Who am I?

An individual, of no great importance, who is unable to see the natural world as a place for competition. I catch fish, watch birds, derive immense pleasure from simply looking at butterflies, moths, bumble-bees, etc - without the need for rules! I am Dylan and this is my blog - if my opinions offend? Don't bother logging on again - simple!


Thursday 28 May 2020

My walk to work

With the glorious weather seemingly here, on Thanet, for the foreseeable future; I have taken to walking to and from work in line with the government recommendations. What a pillar of society I'm becoming? With Fujifilm SIS furlough planning, I start at 07.30 hrs and finish at 15.10 hrs and will do so for fourteen days (the middle three) of a nine week period which started at the end of April. This morning I took a camera with me, just to capture some shots of "my patch". Concrete and cauliflowers is how most folk perceive Thanet. This is the tiny piece which I call mine. It has been scene to some absolutely outstanding avian encounters over the two decades that Bev and I have lived here. So here's my walk to work!

Just stepped off our drive. This is the view, north, along Vine Close.
Access to the  criss-cross mix of public footpaths is via an alleyway between
 the two furthest bungalows.
This is the field margin which lies directly at the end of Vine Close. The hedgerow on the left is a nice mix of Damson and
wild plum, much of which is covered in Ivy. A great spot for Ring Ouzel in both migration periods.
That small group of trees,on the right hand horizon, is where the Great Grey Shrike favoured during it's
two day stop off. At the end of the hedge I turn left, towards Pyson's Road.
It is a very strange arrangement as the land is farmed by four different landowners. The two who live on site, so to speak, have always been very supportive of my birding activities and for that I am incredibly grateful.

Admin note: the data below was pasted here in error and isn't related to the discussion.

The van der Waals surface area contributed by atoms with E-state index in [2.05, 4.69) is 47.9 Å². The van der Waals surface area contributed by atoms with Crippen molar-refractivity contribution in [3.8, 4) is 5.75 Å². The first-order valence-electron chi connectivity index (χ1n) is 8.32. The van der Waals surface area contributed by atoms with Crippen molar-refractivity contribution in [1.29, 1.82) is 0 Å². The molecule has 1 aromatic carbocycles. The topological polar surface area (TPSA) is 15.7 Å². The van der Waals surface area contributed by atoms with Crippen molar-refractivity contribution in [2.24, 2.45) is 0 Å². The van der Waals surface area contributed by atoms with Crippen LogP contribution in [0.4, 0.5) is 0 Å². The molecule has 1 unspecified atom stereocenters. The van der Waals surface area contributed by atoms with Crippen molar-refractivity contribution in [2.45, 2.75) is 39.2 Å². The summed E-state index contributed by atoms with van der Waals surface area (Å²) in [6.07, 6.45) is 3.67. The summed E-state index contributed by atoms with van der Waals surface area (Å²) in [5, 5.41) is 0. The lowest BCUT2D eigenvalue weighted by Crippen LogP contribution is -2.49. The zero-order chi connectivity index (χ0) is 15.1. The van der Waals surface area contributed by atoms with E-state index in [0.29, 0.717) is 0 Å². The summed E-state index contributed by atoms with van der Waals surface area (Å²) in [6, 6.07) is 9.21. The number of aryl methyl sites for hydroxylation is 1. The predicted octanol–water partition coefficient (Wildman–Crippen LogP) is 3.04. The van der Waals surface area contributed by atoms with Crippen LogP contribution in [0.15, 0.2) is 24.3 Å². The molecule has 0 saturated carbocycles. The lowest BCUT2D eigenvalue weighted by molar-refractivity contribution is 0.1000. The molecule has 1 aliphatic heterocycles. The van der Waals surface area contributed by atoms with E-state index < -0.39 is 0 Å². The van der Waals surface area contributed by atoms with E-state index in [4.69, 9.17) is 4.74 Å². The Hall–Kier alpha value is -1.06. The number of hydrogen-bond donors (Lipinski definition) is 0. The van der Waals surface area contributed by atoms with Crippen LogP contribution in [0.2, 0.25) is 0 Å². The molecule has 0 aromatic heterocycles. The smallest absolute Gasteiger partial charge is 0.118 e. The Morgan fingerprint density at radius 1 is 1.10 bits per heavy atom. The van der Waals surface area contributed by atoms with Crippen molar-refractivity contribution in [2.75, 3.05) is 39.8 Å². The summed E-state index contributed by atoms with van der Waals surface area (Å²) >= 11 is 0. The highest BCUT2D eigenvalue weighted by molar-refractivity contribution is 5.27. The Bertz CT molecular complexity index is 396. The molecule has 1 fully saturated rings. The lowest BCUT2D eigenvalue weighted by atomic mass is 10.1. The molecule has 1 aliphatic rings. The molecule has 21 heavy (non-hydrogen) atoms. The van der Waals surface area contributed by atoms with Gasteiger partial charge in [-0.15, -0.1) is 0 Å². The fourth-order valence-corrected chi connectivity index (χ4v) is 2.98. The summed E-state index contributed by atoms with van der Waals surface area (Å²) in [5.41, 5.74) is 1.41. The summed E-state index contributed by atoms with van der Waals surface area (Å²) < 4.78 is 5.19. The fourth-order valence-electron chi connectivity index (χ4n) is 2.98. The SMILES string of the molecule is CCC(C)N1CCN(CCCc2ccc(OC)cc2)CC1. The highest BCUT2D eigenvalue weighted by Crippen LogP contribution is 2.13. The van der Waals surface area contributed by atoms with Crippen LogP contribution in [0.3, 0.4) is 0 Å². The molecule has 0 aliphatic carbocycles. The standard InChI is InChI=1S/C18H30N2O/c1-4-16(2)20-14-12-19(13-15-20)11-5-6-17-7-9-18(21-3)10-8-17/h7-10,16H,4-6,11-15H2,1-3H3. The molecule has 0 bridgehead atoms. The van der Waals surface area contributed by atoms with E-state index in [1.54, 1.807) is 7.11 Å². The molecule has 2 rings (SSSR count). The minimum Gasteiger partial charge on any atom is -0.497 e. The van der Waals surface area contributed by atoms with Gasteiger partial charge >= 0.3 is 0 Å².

This is the view from the footpath, looking SW across to Arthur Burbridge's farm complex and the
two new schools of Ellington and Foreland Fields. The potato crop, in the foreground
is where the Yellow Wagtail is holding territory.
Getting close to work now. The scrub on view is the remnants of The Old Rose Garden
and presently home to a male Lesser Whitethroat.
There we are. My blog title image, of my shift colleagues and I doing the NHS clap was taken right under the obvious
fire escape steps.
As I walked back home, this afternoon, I thought it would be useful if I took a photo of Nick Ash's farm compound. After all, it is his farm that bears the name Newlands! 

That stand of mature trees is where the Common Buzzards have set up home.
Beyond that skyline is a wonderful mix of paddocks, a huge Kent Peg barn and
the very heart of my Newlands Farm Patch

With this as my back yard, it is very difficult to find anything to complain about during this unprecedented period of lockdown. There are certainly many folk far worse off than I, that's for sure.
Concrete and cauliflowers? I'll take that over concrete and nothing else every time!


  1. It looks so flat Dylan. We don't live in a mountainous area but it has ups and downs. Looks good for passing raptors as you have ably proven...

    1. Hi Stewart,
      The images might be a little misleading as Newlands Farm undulates quite a bit across the surrounding countryside. That said, we live on the top of The Isle of Thanet, some 200 m above sea level. The highest point, so I believe, is Ramsgate Cemetery (about half a mile away) which boasts to be 221 m above the sea! Our geographic location, poking out into the bottom of The North Sea, certainly not the diversity of habitat on offer is what ensures the birding is so diverse and always capable of turning up a surprise.
      Cheers for taking time to comment - stay safe - Dylan

    2. Stewart,
      not too sure if you'll every see this? My comments about our height above sea level should be in feet, not metres! My mistake and nothing more. All the best - Dylan